If there’s anything the Mizoram’s chief minister-in-waiting--Lalduhoma--dislikes the most, it is duplicity and double-standards. And he equates these traits with the Congress.
The 74 year-old former IPS officer should know. He spent a few years in the Congress and was very close to Indira Gandhi as well as Rajiv Gandhi.
In fact, it was at the insistence of the latter that he resigned from the IPS and plunged into politics in 1984, a few months before Indira Gandhi was assassinated (on October 31 that year).
Born into a poor family at Tualpui village in Mizoram’s eastern Champhai district bordering Myanmar on February 22, 1949, Lalduhoma excelled in academics and passed matriculation with flying colours.
He caught the eye of the state’s first chief minister, C. Chhunga, who appointed the young Lalduhoma as the principal assistant in the CM’s office in 1972.
While serving in that post, Laldumoa enrolled in the Gauhati University’s undergrad evening course and graduated with distinction. He appeared for the civil services exams and made it to the IPS in 1977.
Catching Indira Gandhi’s attention
Lalduhoma was posted as a young police officer in Goa and is credited with busting drug rackets and smuggling networks in the coastal state. He gained the reputation as a tough, no-nonsense officer and was written about in the national media.
The then Prime Minister Indira Gandhi met him on a visit to Goa and she was so impressed by him that she got him transferred to the Delhi Police, where he got a special promotion as deputy commissioner of police, in 1982.
Lalduhoma was then appointed the head of the Prime Minister’s security team and entrusted with the responsibility of looking after the PM’s security.
As head of Indira Gandhi’s security, Lalduhoma also got close to Rajiv Gandhi who had started assisting his mother after the death of his brother (Sanjay Gandhi) in a plane crash in June 1980.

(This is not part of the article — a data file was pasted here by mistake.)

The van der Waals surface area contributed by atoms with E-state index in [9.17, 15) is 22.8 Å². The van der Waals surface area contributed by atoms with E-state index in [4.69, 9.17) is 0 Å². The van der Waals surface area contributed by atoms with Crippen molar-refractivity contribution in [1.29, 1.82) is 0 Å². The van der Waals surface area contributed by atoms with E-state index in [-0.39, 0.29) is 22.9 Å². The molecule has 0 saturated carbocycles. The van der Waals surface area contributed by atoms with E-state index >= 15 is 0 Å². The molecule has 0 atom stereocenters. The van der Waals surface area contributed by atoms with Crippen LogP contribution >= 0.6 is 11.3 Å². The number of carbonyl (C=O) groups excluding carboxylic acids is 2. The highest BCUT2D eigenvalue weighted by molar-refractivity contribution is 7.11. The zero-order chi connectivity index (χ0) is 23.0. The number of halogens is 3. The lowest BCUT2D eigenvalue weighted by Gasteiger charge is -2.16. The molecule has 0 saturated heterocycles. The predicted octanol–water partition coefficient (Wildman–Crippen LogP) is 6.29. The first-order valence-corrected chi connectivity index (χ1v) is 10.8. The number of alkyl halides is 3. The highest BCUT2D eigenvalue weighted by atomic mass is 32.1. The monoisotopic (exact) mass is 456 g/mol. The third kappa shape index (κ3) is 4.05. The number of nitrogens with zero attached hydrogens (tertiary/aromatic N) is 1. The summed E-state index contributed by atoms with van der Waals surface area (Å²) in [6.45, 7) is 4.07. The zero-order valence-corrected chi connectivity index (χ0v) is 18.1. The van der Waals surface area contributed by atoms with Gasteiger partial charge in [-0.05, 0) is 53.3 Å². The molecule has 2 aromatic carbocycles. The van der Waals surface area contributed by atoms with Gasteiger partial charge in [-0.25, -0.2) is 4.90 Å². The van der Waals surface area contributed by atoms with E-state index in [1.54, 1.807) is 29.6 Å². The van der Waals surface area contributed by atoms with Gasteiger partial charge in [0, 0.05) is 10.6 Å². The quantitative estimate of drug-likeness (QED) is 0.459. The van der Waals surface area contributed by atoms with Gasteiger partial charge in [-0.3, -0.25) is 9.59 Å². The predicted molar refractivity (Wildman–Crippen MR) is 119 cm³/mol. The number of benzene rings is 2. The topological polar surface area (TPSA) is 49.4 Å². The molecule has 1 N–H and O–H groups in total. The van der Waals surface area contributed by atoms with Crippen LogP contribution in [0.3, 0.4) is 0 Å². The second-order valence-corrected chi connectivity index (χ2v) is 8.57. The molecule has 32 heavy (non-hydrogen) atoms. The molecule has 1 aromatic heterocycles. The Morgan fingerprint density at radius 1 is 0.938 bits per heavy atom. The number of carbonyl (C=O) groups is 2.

Lalduhoma’s close proximity to the Gandhis became well known and he was made the secretary of the organising committee of the 1982 Asian Games. The committee was chaired by Rajiv Gandhi.
The successful conduct of the Asian Games brought the Mizo IPS officer closer to the Gandhis, who started discussing the possibility of his joining politics sometime in 1983.
Joining the Congress
Lalduhoma resigned from the IPS in December 1983 and formally joined the Congress the next month.
The Mizo insurgency, led by the then proscribed Mizo National Front (MNF), was at its peak that time and Indira Gandhi was keen to negotiate a settlement with MNF leader Laldenga who was in exile in London.
Indira Gandhi entrusted Lalduhoma with the task of convincing Laldenga to hold peace talks with the Government of India. Lalduhoma travelled to London and met the MNF chief.
He (Lalduhoma) was successful in convincing Laldenga that Mizoram required peace and an end to insurgency, which had taken many lives and caused immense suffering to the Mizos.
Laldenga agreed to hold peace talks with the Government of India. Lalduhoma recorded (on a tape-recorder) a statement by Laldenga that the Congress party was keen on honouring the wishes of the Mizos for peace.
That recorded message, which was played out at all election meetings of the Congress in the state in the run-up to the Assembly elections of April 1984, generated a massive wave in favour of the Congress.
The Congress won 20 of the 30 Assembly seats in the state and came to power unseating the Mizoram People's Conference. But Lalduhoma, who contested from the Lunglei seat on a Congress ticket, lost.